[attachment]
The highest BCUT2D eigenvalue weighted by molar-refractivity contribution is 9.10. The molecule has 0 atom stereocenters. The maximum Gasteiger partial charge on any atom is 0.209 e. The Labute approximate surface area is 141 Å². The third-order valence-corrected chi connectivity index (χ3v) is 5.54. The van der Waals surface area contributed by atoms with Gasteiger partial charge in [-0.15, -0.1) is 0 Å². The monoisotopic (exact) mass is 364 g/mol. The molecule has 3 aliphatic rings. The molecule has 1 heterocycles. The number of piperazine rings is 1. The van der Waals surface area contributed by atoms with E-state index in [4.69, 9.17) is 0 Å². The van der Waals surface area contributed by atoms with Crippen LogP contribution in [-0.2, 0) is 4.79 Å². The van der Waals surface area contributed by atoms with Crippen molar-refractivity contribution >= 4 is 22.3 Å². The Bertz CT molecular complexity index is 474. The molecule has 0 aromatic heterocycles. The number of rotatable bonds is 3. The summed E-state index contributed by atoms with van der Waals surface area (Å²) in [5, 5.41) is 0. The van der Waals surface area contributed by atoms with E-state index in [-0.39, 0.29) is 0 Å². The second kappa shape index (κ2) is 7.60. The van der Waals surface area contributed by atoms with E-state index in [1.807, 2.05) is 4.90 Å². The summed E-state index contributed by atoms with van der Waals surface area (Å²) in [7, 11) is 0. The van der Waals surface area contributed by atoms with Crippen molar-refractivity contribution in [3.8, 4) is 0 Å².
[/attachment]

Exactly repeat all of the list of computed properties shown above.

The highest BCUT2D eigenvalue weighted by molar-refractivity contribution is 9.10. The molecule has 0 atom stereocenters. The maximum Gasteiger partial charge on any atom is 0.209 e. The Labute approximate surface area is 141 Å². The third-order valence-corrected chi connectivity index (χ3v) is 5.54. The van der Waals surface area contributed by atoms with Gasteiger partial charge in [-0.15, -0.1) is 0 Å². The monoisotopic (exact) mass is 364 g/mol. The molecule has 3 aliphatic rings. The molecule has 1 heterocycles. The number of piperazine rings is 1. The van der Waals surface area contributed by atoms with E-state index in [4.69, 9.17) is 0 Å². The van der Waals surface area contributed by atoms with Crippen LogP contribution in [-0.2, 0) is 4.79 Å². The van der Waals surface area contributed by atoms with Crippen molar-refractivity contribution >= 4 is 22.3 Å². The Bertz CT molecular complexity index is 474. The molecule has 0 aromatic heterocycles. The number of rotatable bonds is 3. The summed E-state index contributed by atoms with van der Waals surface area (Å²) in [5, 5.41) is 0. The van der Waals surface area contributed by atoms with E-state index in [-0.39, 0.29) is 0 Å². The second kappa shape index (κ2) is 7.60. The van der Waals surface area contributed by atoms with E-state index in [1.807, 2.05) is 4.90 Å². The summed E-state index contributed by atoms with van der Waals surface area (Å²) in [7, 11) is 0. The van der Waals surface area contributed by atoms with Crippen molar-refractivity contribution in [3.8, 4) is 0 Å².